Tuesday, March 3

Wreck of the Medusa, a Review

A mini book review by Tony Gerard

Wreck of the Medusa- 
Mutiny, Murder, and Survival on the High Seas 
by Alexander McKee.

While technically outside the time period we portray (occurring in 1817), the wreck of the Medusa is an interesting and tragic story.  The Medusa was carrying a load of passengers, soldiers and dignitaries to Senegal at the end of the Napoleonic wars. Through a combination of inept leadership and poor judgment the ship ran aground on an extended sandbank off the coast of the Sahara desert. Through more poor judgment the ship is abandoned and about 150 people end up on a hastily constructed raft and are then abandoned. Fifteen of this group survive to be rescued two weeks later. The incident becomes an embarrassment for the new French government, which attempts an unsuccessful cover-up.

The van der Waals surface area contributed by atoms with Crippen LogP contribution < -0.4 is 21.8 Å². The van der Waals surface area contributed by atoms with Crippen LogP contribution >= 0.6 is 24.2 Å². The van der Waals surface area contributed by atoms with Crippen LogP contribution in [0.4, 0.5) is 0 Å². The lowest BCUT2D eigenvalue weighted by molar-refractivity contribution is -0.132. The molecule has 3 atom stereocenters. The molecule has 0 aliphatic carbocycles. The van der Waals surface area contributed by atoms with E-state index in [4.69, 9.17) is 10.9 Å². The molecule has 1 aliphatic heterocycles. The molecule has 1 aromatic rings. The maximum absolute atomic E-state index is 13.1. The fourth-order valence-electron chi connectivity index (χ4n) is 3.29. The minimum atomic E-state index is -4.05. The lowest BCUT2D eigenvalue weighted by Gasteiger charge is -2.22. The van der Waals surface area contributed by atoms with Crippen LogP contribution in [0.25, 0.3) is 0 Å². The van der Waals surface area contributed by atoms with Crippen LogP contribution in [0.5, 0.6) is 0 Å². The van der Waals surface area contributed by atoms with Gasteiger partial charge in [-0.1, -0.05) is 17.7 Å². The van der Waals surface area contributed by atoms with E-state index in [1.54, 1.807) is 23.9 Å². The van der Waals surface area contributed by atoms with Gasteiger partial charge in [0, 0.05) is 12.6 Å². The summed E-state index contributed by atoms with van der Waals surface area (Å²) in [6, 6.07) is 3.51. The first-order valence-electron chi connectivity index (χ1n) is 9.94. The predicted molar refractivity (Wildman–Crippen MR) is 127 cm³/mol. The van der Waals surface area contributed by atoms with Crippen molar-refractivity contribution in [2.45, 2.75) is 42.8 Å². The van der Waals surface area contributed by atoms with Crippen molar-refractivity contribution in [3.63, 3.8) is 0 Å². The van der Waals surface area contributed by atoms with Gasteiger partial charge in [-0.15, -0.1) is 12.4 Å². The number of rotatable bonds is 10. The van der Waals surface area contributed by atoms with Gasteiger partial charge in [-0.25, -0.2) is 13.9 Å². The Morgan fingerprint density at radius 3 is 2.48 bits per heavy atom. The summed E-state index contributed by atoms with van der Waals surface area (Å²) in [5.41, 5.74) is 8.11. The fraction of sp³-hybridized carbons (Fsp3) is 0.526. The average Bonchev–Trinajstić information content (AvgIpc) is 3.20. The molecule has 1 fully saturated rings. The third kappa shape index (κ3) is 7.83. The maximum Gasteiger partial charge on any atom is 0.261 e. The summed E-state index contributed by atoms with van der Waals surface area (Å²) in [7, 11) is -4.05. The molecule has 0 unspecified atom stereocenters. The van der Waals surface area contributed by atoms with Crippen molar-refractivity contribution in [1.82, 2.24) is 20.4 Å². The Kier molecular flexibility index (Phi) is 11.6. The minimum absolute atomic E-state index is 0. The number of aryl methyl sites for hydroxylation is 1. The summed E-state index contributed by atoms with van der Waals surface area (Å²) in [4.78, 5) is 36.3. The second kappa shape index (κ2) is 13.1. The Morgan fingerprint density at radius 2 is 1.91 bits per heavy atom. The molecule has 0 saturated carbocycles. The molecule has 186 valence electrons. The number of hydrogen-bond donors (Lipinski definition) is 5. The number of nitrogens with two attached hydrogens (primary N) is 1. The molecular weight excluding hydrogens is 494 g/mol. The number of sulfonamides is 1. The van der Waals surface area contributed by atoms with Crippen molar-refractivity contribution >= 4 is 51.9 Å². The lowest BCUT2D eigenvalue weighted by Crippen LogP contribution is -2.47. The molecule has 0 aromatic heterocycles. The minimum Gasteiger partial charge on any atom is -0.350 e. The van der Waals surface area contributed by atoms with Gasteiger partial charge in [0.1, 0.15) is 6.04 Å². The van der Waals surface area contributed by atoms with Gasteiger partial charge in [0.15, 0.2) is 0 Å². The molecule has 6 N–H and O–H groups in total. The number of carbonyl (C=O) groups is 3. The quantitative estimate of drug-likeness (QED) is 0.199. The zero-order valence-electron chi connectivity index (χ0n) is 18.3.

While I found the chapters about the voyage, wreck and the survival stories very interesting I have to confess I got bored with the politics of the coverup and only skim read most of this section. McKee also devotes a chapter to an English ship, the Alceste, which wrecked shortly after the Medusa and had many similarities. In this case the Captain made all the right decisions and didn't loose a man. I found this chapter really interesting. Another chapter is devoted to Savigny Gericault's painting of the Medusa raft survivors. Strangely the final chapter compares the Medusa case to a WWII shipwreck survivors, Airplane hijack victims in Jordan in the 1970s and even the famous soccer team airplane crash in the Andes. It was like the book tried to change from a story about history to a psychological analysis in mid stream. I kept waiting for some really relevant connection to be made here which, at least for me, never happened.